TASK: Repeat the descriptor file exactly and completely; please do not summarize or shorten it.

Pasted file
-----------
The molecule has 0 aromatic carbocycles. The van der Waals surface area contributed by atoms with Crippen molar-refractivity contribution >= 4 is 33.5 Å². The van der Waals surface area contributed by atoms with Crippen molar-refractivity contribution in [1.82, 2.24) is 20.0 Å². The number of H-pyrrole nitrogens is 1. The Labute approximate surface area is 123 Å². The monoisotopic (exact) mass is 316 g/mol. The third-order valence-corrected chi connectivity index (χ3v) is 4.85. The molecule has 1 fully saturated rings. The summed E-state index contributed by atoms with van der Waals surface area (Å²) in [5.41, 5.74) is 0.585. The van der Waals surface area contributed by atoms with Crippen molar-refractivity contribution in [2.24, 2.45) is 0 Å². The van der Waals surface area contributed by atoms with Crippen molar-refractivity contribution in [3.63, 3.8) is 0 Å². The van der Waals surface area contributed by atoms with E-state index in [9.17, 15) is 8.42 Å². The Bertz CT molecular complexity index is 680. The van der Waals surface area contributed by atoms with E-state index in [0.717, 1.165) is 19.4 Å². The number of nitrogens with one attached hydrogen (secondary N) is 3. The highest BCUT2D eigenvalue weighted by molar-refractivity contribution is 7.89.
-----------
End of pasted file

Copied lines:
The molecule has 0 aromatic carbocycles. The van der Waals surface area contributed by atoms with Crippen molar-refractivity contribution >= 4 is 33.5 Å². The van der Waals surface area contributed by atoms with Crippen molar-refractivity contribution in [1.82, 2.24) is 20.0 Å². The number of H-pyrrole nitrogens is 1. The Labute approximate surface area is 123 Å². The monoisotopic (exact) mass is 316 g/mol. The third-order valence-corrected chi connectivity index (χ3v) is 4.85. The molecule has 1 fully saturated rings. The summed E-state index contributed by atoms with van der Waals surface area (Å²) in [5.41, 5.74) is 0.585. The van der Waals surface area contributed by atoms with Crippen molar-refractivity contribution in [2.24, 2.45) is 0 Å². The van der Waals surface area contributed by atoms with Crippen molar-refractivity contribution in [3.63, 3.8) is 0 Å². The van der Waals surface area contributed by atoms with E-state index in [9.17, 15) is 8.42 Å². The Bertz CT molecular complexity index is 680. The van der Waals surface area contributed by atoms with E-state index in [0.717, 1.165) is 19.4 Å². The number of nitrogens with one attached hydrogen (secondary N) is 3. The highest BCUT2D eigenvalue weighted by molar-refractivity contribution is 7.89.